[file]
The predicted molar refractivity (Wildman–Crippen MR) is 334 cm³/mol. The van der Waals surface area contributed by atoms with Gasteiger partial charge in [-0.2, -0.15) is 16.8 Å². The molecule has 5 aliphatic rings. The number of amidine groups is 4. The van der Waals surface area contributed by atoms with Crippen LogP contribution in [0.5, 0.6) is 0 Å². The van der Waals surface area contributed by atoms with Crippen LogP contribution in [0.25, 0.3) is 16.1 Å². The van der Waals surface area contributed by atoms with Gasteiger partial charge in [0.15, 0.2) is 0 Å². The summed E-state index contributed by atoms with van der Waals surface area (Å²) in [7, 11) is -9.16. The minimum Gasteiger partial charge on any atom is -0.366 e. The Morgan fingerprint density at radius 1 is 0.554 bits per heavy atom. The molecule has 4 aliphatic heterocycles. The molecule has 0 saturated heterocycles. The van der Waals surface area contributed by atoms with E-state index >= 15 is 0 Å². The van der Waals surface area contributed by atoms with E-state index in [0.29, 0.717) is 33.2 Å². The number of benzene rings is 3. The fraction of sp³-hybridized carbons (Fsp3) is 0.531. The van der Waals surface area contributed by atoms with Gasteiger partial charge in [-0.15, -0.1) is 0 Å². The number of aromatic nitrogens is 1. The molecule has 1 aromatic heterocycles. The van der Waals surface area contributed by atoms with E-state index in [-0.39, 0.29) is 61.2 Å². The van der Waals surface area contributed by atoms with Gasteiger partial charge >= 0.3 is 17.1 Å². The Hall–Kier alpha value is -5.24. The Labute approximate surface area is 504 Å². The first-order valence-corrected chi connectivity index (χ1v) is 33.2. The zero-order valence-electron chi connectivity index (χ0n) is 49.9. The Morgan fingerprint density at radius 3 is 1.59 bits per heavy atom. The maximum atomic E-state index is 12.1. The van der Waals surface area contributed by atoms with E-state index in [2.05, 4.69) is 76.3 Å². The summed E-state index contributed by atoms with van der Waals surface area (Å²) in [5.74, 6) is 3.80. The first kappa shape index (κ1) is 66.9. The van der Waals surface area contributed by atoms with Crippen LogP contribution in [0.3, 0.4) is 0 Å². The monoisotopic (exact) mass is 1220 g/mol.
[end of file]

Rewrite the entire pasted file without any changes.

The predicted molar refractivity (Wildman–Crippen MR) is 334 cm³/mol. The van der Waals surface area contributed by atoms with Gasteiger partial charge in [-0.2, -0.15) is 16.8 Å². The molecule has 5 aliphatic rings. The number of amidine groups is 4. The van der Waals surface area contributed by atoms with Crippen LogP contribution in [0.5, 0.6) is 0 Å². The van der Waals surface area contributed by atoms with Crippen LogP contribution in [0.25, 0.3) is 16.1 Å². The van der Waals surface area contributed by atoms with Gasteiger partial charge in [0.15, 0.2) is 0 Å². The summed E-state index contributed by atoms with van der Waals surface area (Å²) in [7, 11) is -9.16. The minimum Gasteiger partial charge on any atom is -0.366 e. The Morgan fingerprint density at radius 1 is 0.554 bits per heavy atom. The molecule has 4 aliphatic heterocycles. The molecule has 0 saturated heterocycles. The van der Waals surface area contributed by atoms with E-state index >= 15 is 0 Å². The van der Waals surface area contributed by atoms with E-state index in [0.29, 0.717) is 33.2 Å². The number of benzene rings is 3. The fraction of sp³-hybridized carbons (Fsp3) is 0.531. The van der Waals surface area contributed by atoms with Gasteiger partial charge in [-0.15, -0.1) is 0 Å². The number of aromatic nitrogens is 1. The molecule has 1 aromatic heterocycles. The van der Waals surface area contributed by atoms with E-state index in [-0.39, 0.29) is 61.2 Å². The van der Waals surface area contributed by atoms with Gasteiger partial charge >= 0.3 is 17.1 Å². The Hall–Kier alpha value is -5.24. The Labute approximate surface area is 504 Å². The first-order valence-corrected chi connectivity index (χ1v) is 33.2. The zero-order valence-electron chi connectivity index (χ0n) is 49.9. The Morgan fingerprint density at radius 3 is 1.59 bits per heavy atom. The maximum atomic E-state index is 12.1. The van der Waals surface area contributed by atoms with E-state index in [2.05, 4.69) is 76.3 Å². The summed E-state index contributed by atoms with van der Waals surface area (Å²) in [5.74, 6) is 3.80. The first kappa shape index (κ1) is 66.9. The van der Waals surface area contributed by atoms with Crippen LogP contribution in [0.3, 0.4) is 0 Å². The monoisotopic (exact) mass is 1220 g/mol.